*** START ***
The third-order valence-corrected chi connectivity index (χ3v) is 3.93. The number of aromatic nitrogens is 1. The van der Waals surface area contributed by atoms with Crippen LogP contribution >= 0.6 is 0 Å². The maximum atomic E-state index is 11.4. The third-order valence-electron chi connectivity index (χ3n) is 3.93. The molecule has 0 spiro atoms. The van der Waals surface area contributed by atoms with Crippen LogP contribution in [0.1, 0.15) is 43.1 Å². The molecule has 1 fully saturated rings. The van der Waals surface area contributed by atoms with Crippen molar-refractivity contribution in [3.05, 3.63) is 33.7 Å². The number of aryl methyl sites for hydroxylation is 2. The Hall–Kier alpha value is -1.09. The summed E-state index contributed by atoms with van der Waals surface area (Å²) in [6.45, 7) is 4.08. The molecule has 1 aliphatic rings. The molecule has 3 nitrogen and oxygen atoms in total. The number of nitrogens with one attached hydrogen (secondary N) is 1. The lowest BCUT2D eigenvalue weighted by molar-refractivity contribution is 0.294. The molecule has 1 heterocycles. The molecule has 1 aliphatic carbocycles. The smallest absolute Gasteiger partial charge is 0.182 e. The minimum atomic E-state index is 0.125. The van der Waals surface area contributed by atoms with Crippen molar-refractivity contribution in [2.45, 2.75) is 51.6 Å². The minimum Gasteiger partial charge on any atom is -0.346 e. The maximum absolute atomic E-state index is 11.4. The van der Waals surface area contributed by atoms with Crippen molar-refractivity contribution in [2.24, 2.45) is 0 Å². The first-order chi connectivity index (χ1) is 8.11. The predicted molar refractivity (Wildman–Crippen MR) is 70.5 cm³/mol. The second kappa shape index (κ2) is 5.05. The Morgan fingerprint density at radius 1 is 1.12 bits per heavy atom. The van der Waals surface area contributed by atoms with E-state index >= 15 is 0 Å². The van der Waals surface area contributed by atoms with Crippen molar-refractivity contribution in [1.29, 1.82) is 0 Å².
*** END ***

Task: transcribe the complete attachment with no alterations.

The third-order valence-corrected chi connectivity index (χ3v) is 3.93. The number of aromatic nitrogens is 1. The van der Waals surface area contributed by atoms with Crippen LogP contribution >= 0.6 is 0 Å². The maximum atomic E-state index is 11.4. The third-order valence-electron chi connectivity index (χ3n) is 3.93. The molecule has 0 spiro atoms. The van der Waals surface area contributed by atoms with Crippen LogP contribution in [0.1, 0.15) is 43.1 Å². The molecule has 1 fully saturated rings. The van der Waals surface area contributed by atoms with Crippen molar-refractivity contribution in [3.05, 3.63) is 33.7 Å². The number of aryl methyl sites for hydroxylation is 2. The Hall–Kier alpha value is -1.09. The summed E-state index contributed by atoms with van der Waals surface area (Å²) in [6.45, 7) is 4.08. The molecule has 1 aliphatic rings. The molecule has 3 nitrogen and oxygen atoms in total. The number of nitrogens with one attached hydrogen (secondary N) is 1. The lowest BCUT2D eigenvalue weighted by molar-refractivity contribution is 0.294. The molecule has 1 heterocycles. The molecule has 1 aliphatic carbocycles. The smallest absolute Gasteiger partial charge is 0.182 e. The minimum atomic E-state index is 0.125. The van der Waals surface area contributed by atoms with Crippen molar-refractivity contribution in [2.45, 2.75) is 51.6 Å². The minimum Gasteiger partial charge on any atom is -0.346 e. The maximum absolute atomic E-state index is 11.4. The van der Waals surface area contributed by atoms with Crippen molar-refractivity contribution in [2.24, 2.45) is 0 Å². The first-order chi connectivity index (χ1) is 8.11. The predicted molar refractivity (Wildman–Crippen MR) is 70.5 cm³/mol. The second kappa shape index (κ2) is 5.05. The Morgan fingerprint density at radius 1 is 1.12 bits per heavy atom. The van der Waals surface area contributed by atoms with E-state index >= 15 is 0 Å². The van der Waals surface area contributed by atoms with Crippen molar-refractivity contribution in [1.29, 1.82) is 0 Å².